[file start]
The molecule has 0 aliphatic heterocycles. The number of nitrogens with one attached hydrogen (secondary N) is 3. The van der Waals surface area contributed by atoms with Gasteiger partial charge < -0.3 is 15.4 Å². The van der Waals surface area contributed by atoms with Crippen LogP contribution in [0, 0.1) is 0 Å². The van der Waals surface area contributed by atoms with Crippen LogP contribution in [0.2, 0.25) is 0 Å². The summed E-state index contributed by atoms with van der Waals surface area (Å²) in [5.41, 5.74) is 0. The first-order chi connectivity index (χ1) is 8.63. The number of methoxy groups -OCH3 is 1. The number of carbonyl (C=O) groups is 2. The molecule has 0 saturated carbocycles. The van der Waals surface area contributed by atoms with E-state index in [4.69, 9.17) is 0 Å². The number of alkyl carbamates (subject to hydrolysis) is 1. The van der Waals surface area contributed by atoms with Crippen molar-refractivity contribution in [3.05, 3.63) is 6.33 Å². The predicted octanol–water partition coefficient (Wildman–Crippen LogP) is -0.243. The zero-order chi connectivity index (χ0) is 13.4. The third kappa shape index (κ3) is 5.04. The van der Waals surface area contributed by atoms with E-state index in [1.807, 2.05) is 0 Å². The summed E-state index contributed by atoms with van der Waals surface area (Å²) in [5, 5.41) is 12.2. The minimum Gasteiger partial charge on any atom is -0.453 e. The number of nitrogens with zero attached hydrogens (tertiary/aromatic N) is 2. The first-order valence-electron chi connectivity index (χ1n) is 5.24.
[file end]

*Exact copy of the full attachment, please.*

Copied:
The molecule has 0 aliphatic heterocycles. The number of nitrogens with one attached hydrogen (secondary N) is 3. The van der Waals surface area contributed by atoms with Gasteiger partial charge < -0.3 is 15.4 Å². The van der Waals surface area contributed by atoms with Crippen LogP contribution in [0, 0.1) is 0 Å². The van der Waals surface area contributed by atoms with Crippen LogP contribution in [0.2, 0.25) is 0 Å². The summed E-state index contributed by atoms with van der Waals surface area (Å²) in [5.41, 5.74) is 0. The first-order chi connectivity index (χ1) is 8.63. The number of methoxy groups -OCH3 is 1. The number of carbonyl (C=O) groups is 2. The molecule has 0 saturated carbocycles. The van der Waals surface area contributed by atoms with E-state index in [4.69, 9.17) is 0 Å². The number of alkyl carbamates (subject to hydrolysis) is 1. The van der Waals surface area contributed by atoms with Crippen molar-refractivity contribution in [3.05, 3.63) is 6.33 Å². The predicted octanol–water partition coefficient (Wildman–Crippen LogP) is -0.243. The zero-order chi connectivity index (χ0) is 13.4. The third kappa shape index (κ3) is 5.04. The van der Waals surface area contributed by atoms with E-state index in [1.807, 2.05) is 0 Å². The summed E-state index contributed by atoms with van der Waals surface area (Å²) in [5, 5.41) is 12.2. The minimum Gasteiger partial charge on any atom is -0.453 e. The number of nitrogens with zero attached hydrogens (tertiary/aromatic N) is 2. The first-order valence-electron chi connectivity index (χ1n) is 5.24.